Back in September, new laws on the digital distribution in China flashed into our consciousnesses briefly. If you want to read about that, go HERE.
We thought we would come up with a more thoughtful analysis. If you are interested, please read on.
by Nick Papa
Last month, China’s music community struggled to digest Beijing’s latest installment of music censorship protocol. As reported by an entire constellation of international and domestic media outlets, beginning on December 31st, all music-disseminating outfits in China must submit song lyrics, translated into Chinese, to the Ministry of Culture in order to gain permission to upload music to the internet. Basically, it’s like the climax of Indiana Jones’ Last Crusade where, in order to save his father, he must retrieve the Holy Grail by navigating an antiquated gauntlet meant to weed out those of impure intent. Except in this case, the Holy Grail comes in the form of a license to operate as an “Online Cultural Business”, and those who seek it (online music providers) may suffer financial, rather than physical, hardship. (For a more detailed explanation of these regulations, see HERE).
On one side of the coin – an issue congruous with the majority of coverage on this topic – is the question of how this will affect the small, creative end of the market. Navigating a thickening slab of bureaucracy and its corresponding costs, especially one requiring twenty days to think it over before granting approval, could put online music communities in a real bind. However, on the other side of the coin, how increased regulation in the realm of cultural dissemination will affect musicians and China’s creative community is a whole is a question rendering only a very opaque answer at best.
Some food for thought:
(1) Blowback, or the unintended consequences of actions, i.e. gauging the Chinese creative community’s reaction to Beijing’s action. Historically speaking, the Chinese creative community has had considerable success circumventing the vast forest of cultural controls since the onset of the opening reforms implemented in the early 80s. However, how it will react in the twenty-first century, an era defined by the benefits of high-speed and wireless communication systems – factors of integration as opposed to the 80s’ separation – is a bit of a quagmire. It’s entirely possible that while trying to plug one big leak, Beijing may create six smaller ones. The opposite is equally possible.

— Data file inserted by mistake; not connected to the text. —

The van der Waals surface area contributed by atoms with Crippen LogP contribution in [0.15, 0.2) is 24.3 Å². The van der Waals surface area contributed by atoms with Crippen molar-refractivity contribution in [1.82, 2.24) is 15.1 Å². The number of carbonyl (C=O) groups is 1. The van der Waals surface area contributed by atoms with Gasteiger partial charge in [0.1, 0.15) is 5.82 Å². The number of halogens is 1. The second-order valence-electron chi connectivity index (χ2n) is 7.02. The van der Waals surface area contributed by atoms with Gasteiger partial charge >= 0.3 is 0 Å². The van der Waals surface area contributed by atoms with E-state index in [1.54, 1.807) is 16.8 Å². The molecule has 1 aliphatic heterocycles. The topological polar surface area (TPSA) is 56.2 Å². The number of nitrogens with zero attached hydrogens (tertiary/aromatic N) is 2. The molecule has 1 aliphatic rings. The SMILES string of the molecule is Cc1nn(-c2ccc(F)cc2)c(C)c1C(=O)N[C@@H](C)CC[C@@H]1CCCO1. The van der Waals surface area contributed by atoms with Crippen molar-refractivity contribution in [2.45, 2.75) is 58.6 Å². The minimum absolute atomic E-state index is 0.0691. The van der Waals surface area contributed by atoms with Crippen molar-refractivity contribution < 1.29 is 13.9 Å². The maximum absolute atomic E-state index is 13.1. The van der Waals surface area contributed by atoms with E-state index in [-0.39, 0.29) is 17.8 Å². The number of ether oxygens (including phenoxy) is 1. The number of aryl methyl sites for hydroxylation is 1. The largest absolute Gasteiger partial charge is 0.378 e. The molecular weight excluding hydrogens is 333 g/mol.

(2) Where does it end? Take for example Marilyn Manson, an artist chided as corruptive and satanic for his image rather than the insightful lyrical content of his music. Will the parameters of the new regulations extend to the visual media associated with music? If so, should bands expect a mandate detailing proper grooming techniques and application of cosmetics?
(3) Harmony. Beijing views its economic growth as a phenomenon explicitly linked with a calm, united domestic front. This sentiment is echoed throughout the country and embodied by the word “harmony”. More of a means without a distinct end, this interesting addition to the lexicon of development conjures images of Alaska’s Bridge to Nowhere. The definition of “harmonious”, i.e. exactly what the Ministry of Culture is willing to approve, is opaque at the least. Artists hoping to profit from their product are thus presented with a rather disturbing scenario in which they must write for the system rather than about the system.
That’s not a first round knock-out, but it is something akin to a vicious kidney punch.